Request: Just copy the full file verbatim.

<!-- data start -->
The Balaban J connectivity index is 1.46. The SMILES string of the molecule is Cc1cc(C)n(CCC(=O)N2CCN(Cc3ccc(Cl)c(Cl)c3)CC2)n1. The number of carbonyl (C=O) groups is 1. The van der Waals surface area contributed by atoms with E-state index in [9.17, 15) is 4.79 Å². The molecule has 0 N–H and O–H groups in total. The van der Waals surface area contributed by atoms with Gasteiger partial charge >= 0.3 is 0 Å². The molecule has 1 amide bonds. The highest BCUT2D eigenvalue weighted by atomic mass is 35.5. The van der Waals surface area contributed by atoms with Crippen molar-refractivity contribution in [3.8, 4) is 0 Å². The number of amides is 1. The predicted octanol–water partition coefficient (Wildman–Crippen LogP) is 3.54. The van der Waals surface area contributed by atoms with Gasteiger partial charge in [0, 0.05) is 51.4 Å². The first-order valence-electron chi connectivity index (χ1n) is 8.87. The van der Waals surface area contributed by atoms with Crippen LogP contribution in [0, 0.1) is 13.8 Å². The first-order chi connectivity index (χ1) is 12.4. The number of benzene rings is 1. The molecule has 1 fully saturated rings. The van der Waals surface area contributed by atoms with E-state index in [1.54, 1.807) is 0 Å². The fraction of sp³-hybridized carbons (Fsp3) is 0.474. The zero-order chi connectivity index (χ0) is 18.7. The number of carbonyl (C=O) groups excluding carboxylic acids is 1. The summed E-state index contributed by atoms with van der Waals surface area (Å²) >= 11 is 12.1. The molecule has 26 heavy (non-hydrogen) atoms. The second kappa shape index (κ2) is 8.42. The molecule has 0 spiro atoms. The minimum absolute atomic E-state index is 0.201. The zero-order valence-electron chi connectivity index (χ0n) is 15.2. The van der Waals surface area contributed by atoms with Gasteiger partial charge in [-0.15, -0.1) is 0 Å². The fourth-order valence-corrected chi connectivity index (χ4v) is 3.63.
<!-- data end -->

The Balaban J connectivity index is 1.46. The SMILES string of the molecule is Cc1cc(C)n(CCC(=O)N2CCN(Cc3ccc(Cl)c(Cl)c3)CC2)n1. The number of carbonyl (C=O) groups is 1. The van der Waals surface area contributed by atoms with E-state index in [9.17, 15) is 4.79 Å². The molecule has 0 N–H and O–H groups in total. The van der Waals surface area contributed by atoms with Gasteiger partial charge >= 0.3 is 0 Å². The molecule has 1 amide bonds. The highest BCUT2D eigenvalue weighted by atomic mass is 35.5. The van der Waals surface area contributed by atoms with Crippen molar-refractivity contribution in [3.8, 4) is 0 Å². The number of amides is 1. The predicted octanol–water partition coefficient (Wildman–Crippen LogP) is 3.54. The van der Waals surface area contributed by atoms with Gasteiger partial charge in [0, 0.05) is 51.4 Å². The first-order valence-electron chi connectivity index (χ1n) is 8.87. The van der Waals surface area contributed by atoms with Crippen LogP contribution in [0, 0.1) is 13.8 Å². The first-order chi connectivity index (χ1) is 12.4. The number of benzene rings is 1. The molecule has 1 fully saturated rings. The van der Waals surface area contributed by atoms with E-state index in [1.54, 1.807) is 0 Å². The fraction of sp³-hybridized carbons (Fsp3) is 0.474. The zero-order chi connectivity index (χ0) is 18.7. The number of carbonyl (C=O) groups excluding carboxylic acids is 1. The summed E-state index contributed by atoms with van der Waals surface area (Å²) >= 11 is 12.1. The molecule has 26 heavy (non-hydrogen) atoms. The second kappa shape index (κ2) is 8.42. The molecule has 0 spiro atoms. The minimum absolute atomic E-state index is 0.201. The zero-order valence-electron chi connectivity index (χ0n) is 15.2. The van der Waals surface area contributed by atoms with Gasteiger partial charge in [-0.15, -0.1) is 0 Å². The fourth-order valence-corrected chi connectivity index (χ4v) is 3.63.